Please use this identifier to cite or link to this item: https://hdl.handle.net/1959.11/10340
Title: The importance of appropriate temporal and spatial scales for dengue fever control and management
Contributor(s): Khormi, Hassan (author); Kumar, Lalit (author)orcid 
Publication Date: 2012
DOI: 10.1016/j.scitotenv.2012.05.001
Handle Link: https://hdl.handle.net/1959.11/10340
Abstract: It is important to have appropriate models for the surveillance and control of mosquito-borne diseases, such as dengue fever (DF). These models need to be based on appropriate temporal and spatial scales. The aim of this study was to illustrate the impact of different temporal and spatial scales on DF control decisions. We applied the Getis-Ord Gi* statistic at different temporal and spatial scales to examine the local level of spatial clusters at these scales in order to identify and visualize areas where numbers of adult female Aedes mosquitoes were extreme and geographically homogenous. The modeled hotspot areas were different, depending on whether they were modeled on weekly, monthly or yearly aggregated data. A similar result was found when using different spatial scales for modeling, with different scales giving different hotspot regions. For 2006, the highest risk areas (18 districts) were mostly identified in the central districts with a high rate of similarity (95%) compared to the highest risk areas (19) identified in the averaged five-year period model. Knowledge of appropriate temporal and spatial scales can provide an opportunity to specify the health burden of DF and its vector within the hotspots, as well as set a platform that can help to pursue further investigations into associated factors responsible for increased disease risk based on different temporal and spatial scales.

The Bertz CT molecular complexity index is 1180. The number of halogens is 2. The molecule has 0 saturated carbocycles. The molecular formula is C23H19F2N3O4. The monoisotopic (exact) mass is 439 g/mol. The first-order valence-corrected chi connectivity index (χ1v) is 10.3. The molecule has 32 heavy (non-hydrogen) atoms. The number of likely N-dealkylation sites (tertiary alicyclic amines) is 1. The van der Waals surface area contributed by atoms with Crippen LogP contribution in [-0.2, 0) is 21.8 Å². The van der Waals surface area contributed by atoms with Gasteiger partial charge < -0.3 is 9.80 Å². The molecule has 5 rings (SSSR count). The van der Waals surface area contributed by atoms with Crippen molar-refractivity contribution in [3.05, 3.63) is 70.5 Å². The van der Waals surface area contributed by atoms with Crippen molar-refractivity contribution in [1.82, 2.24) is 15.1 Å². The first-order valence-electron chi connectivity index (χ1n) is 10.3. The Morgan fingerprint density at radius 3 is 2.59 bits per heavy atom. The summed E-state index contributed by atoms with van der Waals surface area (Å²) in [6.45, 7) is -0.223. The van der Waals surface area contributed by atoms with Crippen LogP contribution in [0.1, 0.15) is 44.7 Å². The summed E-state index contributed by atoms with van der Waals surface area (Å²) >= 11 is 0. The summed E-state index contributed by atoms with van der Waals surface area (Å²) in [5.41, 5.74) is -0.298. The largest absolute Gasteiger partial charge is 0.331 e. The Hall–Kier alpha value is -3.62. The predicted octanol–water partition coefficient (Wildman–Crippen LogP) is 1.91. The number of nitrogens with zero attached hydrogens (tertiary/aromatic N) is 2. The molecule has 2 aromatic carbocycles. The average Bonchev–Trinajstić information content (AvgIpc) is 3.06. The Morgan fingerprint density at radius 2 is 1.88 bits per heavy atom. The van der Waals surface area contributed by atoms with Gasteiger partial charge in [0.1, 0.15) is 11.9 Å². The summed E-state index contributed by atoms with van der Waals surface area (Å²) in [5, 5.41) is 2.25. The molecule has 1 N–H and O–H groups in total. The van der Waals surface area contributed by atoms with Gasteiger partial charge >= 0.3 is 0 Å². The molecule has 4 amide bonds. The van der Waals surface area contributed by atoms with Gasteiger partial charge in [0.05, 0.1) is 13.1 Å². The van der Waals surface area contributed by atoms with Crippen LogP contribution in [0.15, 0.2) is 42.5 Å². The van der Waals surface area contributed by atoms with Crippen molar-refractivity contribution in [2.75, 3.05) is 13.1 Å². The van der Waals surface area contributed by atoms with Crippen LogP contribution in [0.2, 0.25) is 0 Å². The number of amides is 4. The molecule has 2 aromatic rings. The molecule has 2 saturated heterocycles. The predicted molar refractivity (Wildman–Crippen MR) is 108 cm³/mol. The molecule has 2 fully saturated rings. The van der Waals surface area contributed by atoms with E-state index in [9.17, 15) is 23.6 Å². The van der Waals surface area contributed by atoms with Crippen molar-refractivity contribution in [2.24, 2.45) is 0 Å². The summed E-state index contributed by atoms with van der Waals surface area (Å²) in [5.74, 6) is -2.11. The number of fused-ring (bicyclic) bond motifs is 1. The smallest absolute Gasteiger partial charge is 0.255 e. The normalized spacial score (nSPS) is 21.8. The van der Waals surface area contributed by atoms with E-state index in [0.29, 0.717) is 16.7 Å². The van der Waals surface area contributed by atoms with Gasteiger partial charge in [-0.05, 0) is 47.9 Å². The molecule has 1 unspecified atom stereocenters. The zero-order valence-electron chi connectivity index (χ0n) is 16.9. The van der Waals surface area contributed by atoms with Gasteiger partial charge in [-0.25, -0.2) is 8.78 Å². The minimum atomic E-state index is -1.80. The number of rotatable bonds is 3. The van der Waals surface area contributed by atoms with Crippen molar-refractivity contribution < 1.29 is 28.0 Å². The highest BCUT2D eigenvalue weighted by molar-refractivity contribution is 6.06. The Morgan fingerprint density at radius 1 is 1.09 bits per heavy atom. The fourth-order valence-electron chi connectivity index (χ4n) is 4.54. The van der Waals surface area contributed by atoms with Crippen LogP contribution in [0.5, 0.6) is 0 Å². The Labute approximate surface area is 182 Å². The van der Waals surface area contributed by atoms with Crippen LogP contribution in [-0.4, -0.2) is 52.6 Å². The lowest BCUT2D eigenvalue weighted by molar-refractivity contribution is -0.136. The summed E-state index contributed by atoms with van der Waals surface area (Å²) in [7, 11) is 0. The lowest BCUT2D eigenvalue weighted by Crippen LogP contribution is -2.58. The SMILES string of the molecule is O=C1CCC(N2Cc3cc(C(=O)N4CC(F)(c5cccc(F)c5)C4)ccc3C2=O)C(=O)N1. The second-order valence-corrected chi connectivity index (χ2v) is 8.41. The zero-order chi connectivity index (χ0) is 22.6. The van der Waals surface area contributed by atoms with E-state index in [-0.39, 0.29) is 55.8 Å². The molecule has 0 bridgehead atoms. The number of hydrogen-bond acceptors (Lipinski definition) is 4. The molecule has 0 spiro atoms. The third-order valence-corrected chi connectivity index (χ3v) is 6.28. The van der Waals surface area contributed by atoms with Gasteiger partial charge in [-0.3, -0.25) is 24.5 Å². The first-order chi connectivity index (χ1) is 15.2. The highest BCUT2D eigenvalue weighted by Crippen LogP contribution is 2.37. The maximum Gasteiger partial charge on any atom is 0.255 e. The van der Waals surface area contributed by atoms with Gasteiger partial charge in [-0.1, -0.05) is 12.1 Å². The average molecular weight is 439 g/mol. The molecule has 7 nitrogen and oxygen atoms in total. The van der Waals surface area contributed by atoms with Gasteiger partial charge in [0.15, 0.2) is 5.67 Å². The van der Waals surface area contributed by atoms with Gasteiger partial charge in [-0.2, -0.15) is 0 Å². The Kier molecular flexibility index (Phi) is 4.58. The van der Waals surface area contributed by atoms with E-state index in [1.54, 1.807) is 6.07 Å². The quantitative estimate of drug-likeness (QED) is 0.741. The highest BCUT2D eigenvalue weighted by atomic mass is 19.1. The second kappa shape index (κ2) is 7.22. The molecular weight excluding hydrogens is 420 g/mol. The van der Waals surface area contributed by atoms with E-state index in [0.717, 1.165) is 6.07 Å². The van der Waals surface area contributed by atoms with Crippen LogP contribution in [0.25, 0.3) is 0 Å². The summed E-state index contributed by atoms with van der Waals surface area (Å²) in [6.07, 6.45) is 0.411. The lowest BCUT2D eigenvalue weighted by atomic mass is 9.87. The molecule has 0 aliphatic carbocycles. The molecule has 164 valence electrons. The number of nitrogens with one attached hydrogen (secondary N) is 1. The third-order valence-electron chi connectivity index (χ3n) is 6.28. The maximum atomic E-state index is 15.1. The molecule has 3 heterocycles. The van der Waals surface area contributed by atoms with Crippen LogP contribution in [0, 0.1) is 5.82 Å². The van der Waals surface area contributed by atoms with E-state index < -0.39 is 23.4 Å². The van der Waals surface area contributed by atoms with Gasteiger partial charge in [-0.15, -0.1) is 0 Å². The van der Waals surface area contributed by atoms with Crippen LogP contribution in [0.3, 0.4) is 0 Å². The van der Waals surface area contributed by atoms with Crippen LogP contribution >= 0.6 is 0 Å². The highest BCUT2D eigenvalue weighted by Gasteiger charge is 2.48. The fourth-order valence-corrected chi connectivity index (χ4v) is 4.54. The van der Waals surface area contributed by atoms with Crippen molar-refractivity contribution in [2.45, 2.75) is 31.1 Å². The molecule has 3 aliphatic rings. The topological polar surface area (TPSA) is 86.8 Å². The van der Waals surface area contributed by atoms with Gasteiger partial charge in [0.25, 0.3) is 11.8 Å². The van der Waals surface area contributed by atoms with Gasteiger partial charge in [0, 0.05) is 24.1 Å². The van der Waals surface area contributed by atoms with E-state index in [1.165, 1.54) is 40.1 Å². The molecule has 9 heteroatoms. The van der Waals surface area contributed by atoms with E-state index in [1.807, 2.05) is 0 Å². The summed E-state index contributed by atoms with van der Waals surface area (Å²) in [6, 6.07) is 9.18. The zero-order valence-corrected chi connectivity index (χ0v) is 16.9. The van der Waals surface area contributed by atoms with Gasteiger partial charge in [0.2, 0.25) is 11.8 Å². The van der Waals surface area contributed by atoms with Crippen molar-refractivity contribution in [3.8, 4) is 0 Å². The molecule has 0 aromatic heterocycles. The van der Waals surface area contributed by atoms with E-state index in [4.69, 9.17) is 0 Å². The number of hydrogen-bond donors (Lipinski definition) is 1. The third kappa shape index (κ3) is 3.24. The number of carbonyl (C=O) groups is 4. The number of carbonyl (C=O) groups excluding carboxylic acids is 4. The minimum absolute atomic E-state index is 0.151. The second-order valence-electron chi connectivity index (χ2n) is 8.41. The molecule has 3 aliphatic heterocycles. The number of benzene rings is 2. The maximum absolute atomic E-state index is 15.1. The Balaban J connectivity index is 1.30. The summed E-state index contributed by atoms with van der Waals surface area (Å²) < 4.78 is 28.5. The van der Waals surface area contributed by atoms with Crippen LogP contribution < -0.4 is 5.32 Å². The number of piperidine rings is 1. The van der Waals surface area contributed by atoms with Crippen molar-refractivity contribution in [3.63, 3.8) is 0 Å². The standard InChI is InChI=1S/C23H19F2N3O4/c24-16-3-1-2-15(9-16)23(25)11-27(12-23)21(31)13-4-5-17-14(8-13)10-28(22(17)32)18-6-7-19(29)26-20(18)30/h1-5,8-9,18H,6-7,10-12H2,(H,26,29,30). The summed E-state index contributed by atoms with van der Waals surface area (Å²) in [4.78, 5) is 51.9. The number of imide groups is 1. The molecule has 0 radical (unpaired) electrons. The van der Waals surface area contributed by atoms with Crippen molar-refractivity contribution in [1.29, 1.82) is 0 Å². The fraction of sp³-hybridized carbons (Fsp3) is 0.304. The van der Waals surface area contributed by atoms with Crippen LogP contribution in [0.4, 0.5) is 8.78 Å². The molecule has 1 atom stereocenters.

Publication Type: Journal Article
Source of Publication: Science of The Total Environment, v.430, p. 144-149
Publisher: Elsevier BV
Place of Publication: The Netherlands
ISSN: 0048-9697
1879-1026
Field of Research (FOR): 050206 Environmental Monitoring
Peer Reviewed: Yes
HERDC Category Description: C1 Refereed Article in a Scholarly Journal
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